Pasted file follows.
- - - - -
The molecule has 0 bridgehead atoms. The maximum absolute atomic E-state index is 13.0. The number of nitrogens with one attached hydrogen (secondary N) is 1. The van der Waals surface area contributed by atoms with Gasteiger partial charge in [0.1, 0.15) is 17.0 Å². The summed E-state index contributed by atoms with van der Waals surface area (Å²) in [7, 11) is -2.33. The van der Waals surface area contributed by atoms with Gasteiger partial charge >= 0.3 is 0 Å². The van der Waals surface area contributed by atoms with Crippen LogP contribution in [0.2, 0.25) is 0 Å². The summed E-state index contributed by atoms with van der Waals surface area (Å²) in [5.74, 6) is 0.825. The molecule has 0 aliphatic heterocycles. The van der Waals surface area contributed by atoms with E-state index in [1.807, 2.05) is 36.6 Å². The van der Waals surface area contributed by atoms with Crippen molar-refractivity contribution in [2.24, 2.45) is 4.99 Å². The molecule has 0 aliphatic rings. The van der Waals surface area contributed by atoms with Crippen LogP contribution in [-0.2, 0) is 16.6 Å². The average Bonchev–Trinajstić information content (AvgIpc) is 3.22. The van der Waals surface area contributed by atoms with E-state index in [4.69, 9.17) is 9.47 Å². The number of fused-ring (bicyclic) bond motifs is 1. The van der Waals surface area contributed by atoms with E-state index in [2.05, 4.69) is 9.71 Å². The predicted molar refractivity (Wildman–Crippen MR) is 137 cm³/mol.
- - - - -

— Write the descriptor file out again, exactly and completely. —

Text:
The molecule has 0 bridgehead atoms. The maximum absolute atomic E-state index is 13.0. The number of nitrogens with one attached hydrogen (secondary N) is 1. The van der Waals surface area contributed by atoms with Gasteiger partial charge in [0.1, 0.15) is 17.0 Å². The summed E-state index contributed by atoms with van der Waals surface area (Å²) in [7, 11) is -2.33. The van der Waals surface area contributed by atoms with Gasteiger partial charge >= 0.3 is 0 Å². The van der Waals surface area contributed by atoms with Crippen LogP contribution in [0.2, 0.25) is 0 Å². The summed E-state index contributed by atoms with van der Waals surface area (Å²) in [5.74, 6) is 0.825. The molecule has 0 aliphatic heterocycles. The van der Waals surface area contributed by atoms with E-state index in [1.807, 2.05) is 36.6 Å². The van der Waals surface area contributed by atoms with Crippen molar-refractivity contribution in [2.24, 2.45) is 4.99 Å². The molecule has 0 aliphatic rings. The van der Waals surface area contributed by atoms with Crippen LogP contribution in [-0.2, 0) is 16.6 Å². The average Bonchev–Trinajstić information content (AvgIpc) is 3.22. The van der Waals surface area contributed by atoms with E-state index in [4.69, 9.17) is 9.47 Å². The number of fused-ring (bicyclic) bond motifs is 1. The van der Waals surface area contributed by atoms with E-state index in [2.05, 4.69) is 9.71 Å². The predicted molar refractivity (Wildman–Crippen MR) is 137 cm³/mol.